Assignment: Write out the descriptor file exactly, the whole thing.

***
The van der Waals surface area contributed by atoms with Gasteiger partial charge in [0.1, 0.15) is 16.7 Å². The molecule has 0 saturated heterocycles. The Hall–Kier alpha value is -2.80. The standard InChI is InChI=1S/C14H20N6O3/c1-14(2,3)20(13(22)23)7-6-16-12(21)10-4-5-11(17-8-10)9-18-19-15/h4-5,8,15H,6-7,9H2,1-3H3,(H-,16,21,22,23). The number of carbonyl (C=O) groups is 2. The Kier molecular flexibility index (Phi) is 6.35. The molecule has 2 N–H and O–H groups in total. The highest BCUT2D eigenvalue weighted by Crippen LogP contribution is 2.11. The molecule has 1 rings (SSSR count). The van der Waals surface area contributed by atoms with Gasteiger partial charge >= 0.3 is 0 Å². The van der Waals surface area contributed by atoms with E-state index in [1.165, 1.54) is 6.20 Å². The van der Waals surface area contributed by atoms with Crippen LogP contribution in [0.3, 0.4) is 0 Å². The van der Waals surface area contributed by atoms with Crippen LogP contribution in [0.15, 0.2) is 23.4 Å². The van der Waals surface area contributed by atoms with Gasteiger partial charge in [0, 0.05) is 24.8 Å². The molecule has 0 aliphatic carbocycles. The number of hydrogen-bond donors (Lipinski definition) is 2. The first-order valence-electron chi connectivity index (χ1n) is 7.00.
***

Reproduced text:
The van der Waals surface area contributed by atoms with Gasteiger partial charge in [0.1, 0.15) is 16.7 Å². The molecule has 0 saturated heterocycles. The Hall–Kier alpha value is -2.80. The standard InChI is InChI=1S/C14H20N6O3/c1-14(2,3)20(13(22)23)7-6-16-12(21)10-4-5-11(17-8-10)9-18-19-15/h4-5,8,15H,6-7,9H2,1-3H3,(H-,16,21,22,23). The number of carbonyl (C=O) groups is 2. The Kier molecular flexibility index (Phi) is 6.35. The molecule has 2 N–H and O–H groups in total. The highest BCUT2D eigenvalue weighted by Crippen LogP contribution is 2.11. The molecule has 1 rings (SSSR count). The van der Waals surface area contributed by atoms with Gasteiger partial charge >= 0.3 is 0 Å². The van der Waals surface area contributed by atoms with E-state index in [1.165, 1.54) is 6.20 Å². The van der Waals surface area contributed by atoms with Crippen LogP contribution in [0.3, 0.4) is 0 Å². The van der Waals surface area contributed by atoms with Crippen LogP contribution in [0.15, 0.2) is 23.4 Å². The van der Waals surface area contributed by atoms with Gasteiger partial charge in [0, 0.05) is 24.8 Å². The molecule has 0 aliphatic carbocycles. The number of hydrogen-bond donors (Lipinski definition) is 2. The first-order valence-electron chi connectivity index (χ1n) is 7.00.